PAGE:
- Title: Sweat
- Written by: Lynn Nottage
- Director: David Storch
- Actors: Ordena Stephens-Thompson, Kelli Fox, Timothy Dowley-Coltman, Christopher Allen
- Company: Canadian Stage and Studio 180
- Venue: Berkeley Street Theatre
- City: Toronto
- Year: To Feb. 2
How did America get to where it is today?
Sweat, a recent Pulitzer Prize-winning play by Lynn Nottage, now having its Toronto premiere at Canadian Stage, looks back at a U.S. factory town in a swing state in the year 2000, a not-so-distant past where the forces of deindustrialization are tearing families and friends apart and reopening racial divides.
Although set amid the divisive, hanging-chad election that first brought George W. Bush to power, Nottage’s deeply researched union drama arrived on Broadway in 2017, shortly after the divisive, lock-her-up election that brought U.S. President Donald Trump to power.
There it was seen as a kind of theatrical companion to J.D. Vance’s Hillbilly Elegy, explaining, with empathy, the roots of the appeal of Trumpism to the white working class.
Alas, in its Toronto debut from Canadian Stage and Studio 180, something’s been lost in the outsourcing. Director David Storch’s production is awkwardly staged – and dragged down by performances he’s let get way too big for the 244-seat Berkeley Street Theatre.
Sweat is explicitly structured as a what-happened mystery, beginning with a pair of scenes set in 2008.
Chris (Christopher Allen), an African-American man of deep Christian faith, and Jason (Timothy Dowler-Coltman), a white man with a swastika tattooed on his forehead, meet with their parole officer separately – and discuss how they ran into each other on the streets of Reading, Penn., earlier that day and hugged.
How are these two seemingly polar opposite men connected? And why were they in prison?
Nottage flashes back to 2000, where the focus shifts to the fortysomething mothers of these two men.
Cynthia (Ordena Stephens-Thompson), an African-American woman separated from Chris’s addicted and locked-out father, and Tracey (Kelli Fox), a white widow raising Jason on her own, are lifelong friends who work at a nearby steel mill.
After shifts, they hang out a bar managed by Stan (a sweet Ron Lea), who left the factory after an injury and is always there to lend a sympathetic ear (or perhaps a hand on a thigh).
In the background, Oscar (the excellent Jhonattan Ardila), a Colombian-American busser, is always walking around, wiping down tables or removing gum from underneath them, a reminder of who is doing the low-paid, non-unionized work others won’t in this town.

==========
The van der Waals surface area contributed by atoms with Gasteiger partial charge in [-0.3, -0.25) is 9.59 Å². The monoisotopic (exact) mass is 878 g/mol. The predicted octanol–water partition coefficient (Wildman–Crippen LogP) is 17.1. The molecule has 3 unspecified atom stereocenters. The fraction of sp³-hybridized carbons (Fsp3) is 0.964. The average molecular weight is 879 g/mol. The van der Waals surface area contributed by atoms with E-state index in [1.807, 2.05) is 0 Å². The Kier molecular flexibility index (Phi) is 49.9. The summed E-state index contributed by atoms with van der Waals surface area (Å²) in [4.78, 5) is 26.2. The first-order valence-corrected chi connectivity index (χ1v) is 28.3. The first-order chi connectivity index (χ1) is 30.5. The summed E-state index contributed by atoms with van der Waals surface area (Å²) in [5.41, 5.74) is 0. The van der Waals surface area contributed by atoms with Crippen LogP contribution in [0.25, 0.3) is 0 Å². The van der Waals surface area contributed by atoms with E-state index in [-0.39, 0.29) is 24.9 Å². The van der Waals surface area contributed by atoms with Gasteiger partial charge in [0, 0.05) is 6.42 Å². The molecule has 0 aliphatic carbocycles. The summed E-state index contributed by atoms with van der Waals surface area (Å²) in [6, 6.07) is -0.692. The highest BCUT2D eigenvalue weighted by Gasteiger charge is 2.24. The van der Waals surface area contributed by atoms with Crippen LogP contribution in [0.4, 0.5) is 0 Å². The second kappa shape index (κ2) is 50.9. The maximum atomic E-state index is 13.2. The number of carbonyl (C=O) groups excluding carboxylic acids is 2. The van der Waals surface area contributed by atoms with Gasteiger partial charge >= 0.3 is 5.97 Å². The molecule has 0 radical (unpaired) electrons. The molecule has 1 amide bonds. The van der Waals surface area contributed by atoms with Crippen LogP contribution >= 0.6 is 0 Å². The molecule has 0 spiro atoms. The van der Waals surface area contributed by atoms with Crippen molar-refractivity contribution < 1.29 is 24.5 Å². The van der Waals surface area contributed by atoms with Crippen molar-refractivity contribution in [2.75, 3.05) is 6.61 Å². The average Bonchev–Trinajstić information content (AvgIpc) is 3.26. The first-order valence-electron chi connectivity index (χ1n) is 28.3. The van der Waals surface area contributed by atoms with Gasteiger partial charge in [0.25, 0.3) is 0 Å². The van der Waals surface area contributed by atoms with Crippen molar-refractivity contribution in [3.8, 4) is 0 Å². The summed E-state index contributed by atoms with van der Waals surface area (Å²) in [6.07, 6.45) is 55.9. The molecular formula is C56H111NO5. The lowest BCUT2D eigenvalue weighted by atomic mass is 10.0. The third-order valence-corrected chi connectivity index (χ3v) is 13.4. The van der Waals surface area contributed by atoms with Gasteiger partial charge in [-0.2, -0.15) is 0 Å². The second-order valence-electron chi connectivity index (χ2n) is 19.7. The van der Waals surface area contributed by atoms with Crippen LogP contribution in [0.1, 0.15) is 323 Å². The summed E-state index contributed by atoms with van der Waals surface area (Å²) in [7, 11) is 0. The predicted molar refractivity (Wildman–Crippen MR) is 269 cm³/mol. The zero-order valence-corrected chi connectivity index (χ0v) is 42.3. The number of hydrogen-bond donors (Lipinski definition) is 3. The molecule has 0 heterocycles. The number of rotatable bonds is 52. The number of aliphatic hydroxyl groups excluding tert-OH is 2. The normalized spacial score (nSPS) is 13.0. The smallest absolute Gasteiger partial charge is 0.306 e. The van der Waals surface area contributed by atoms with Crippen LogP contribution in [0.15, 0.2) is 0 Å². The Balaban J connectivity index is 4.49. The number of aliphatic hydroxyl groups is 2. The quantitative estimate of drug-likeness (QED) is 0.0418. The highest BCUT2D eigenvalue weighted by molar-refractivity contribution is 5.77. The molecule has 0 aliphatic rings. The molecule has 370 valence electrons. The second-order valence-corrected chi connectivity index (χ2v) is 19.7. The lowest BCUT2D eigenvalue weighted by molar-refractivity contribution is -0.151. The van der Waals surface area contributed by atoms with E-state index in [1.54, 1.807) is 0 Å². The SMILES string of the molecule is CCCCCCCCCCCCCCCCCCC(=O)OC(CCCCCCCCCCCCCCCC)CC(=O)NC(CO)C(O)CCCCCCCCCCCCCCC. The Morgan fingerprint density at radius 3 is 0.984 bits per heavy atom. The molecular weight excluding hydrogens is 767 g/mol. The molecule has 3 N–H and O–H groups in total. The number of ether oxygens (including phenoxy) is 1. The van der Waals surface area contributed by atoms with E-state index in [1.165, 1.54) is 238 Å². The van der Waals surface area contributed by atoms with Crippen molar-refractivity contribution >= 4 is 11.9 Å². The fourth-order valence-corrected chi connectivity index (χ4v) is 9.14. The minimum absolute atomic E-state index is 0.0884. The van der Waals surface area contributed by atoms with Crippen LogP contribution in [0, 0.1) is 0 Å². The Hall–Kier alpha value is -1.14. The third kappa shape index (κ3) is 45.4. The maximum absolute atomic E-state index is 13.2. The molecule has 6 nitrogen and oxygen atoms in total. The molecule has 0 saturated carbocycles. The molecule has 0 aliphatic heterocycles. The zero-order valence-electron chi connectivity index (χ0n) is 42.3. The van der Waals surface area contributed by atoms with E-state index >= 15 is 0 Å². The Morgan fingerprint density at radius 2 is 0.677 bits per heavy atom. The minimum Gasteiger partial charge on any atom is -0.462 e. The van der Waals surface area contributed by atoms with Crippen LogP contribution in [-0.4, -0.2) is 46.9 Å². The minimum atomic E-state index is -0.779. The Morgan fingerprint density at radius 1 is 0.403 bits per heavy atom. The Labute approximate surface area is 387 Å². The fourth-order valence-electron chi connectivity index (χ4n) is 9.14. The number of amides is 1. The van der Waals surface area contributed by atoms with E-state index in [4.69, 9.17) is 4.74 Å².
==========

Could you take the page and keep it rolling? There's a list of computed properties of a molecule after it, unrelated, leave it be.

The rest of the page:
When a management position opens up for a worker on the factory floor, both Cynthia and Tracey apply – and depending on how you view it, a chasm either opens up between them or is revealed. It grows as their employer surreptitiously ships off equipment and jobs to Mexico.
You may excuse Tracey’s “political incorrectness” at the start of the play because of her being played by the likeable actress Fox. But soon enough, economic anxiety brings the character’s darkness closer to the surface as she wonders aloud whether her friend got promoted because management wanted “a minority” – and misdirects her anger to local Hispanic men and women working as “scabs.”
Stephens-Thompson and Fox both give solid performances that root the play in reality, but Storch and his designers have not created a convincing working-class world around them. The bar, for instance, is always empty and eerily quiet, even in a scene where Stan says, “Business is booming.” The lighting and sound design that might make it feel packed are all saved for the overly mediatized scene changes.
Set designer Ken Mackenzie has definitely built a good-looking fictional drinking establishment that blends in with the real windows and brick that make up the Berkeley Street Theatre. (The theatre is, itself, a deindustrialized space.) But the well-stocked bar hogs too much of the stage, pushing the actors mainly into a constricted sliver of stage – or onto chairs and tables that are placed too close to the audience.
The result: Actors regularly disappear from view when they sit down or congregate in highly unnatural lines facing out from the bar.
Perhaps this design debacle would irritate less if more actors were giving authentically working-class performances. But from the moment Dowler-Coltman’s Jason takes the stage, it’s clear this talented young actor has been abandoned by his director; he’s so far over the top, he’s in a bad Saturday Night Live sketch.
Allen is more persuasive as Jason’s friend Chris at times, but he still is instructed or allowed to shout speeches just a couple of feet away from patrons. Almost all the performers have moments of acting to be “drunk” or “high” that are so over-physicalized they seem like comic shtick – and the brief moments where they sing and dance never seem natural.
The appeal of Sweat is that Nottage – the only woman to win the Pulitzer Prize for drama twice – did the work to tell this story, making many trips to Reading over 2½ years to interview people there. It’s not a documentary play, but can almost feel like one.
Nottage has said in interviews that her motto while writing was “replace judgment with curiosity.” Here, because of mostly tone-deaf direction, that curiosity looks instead like condescension.
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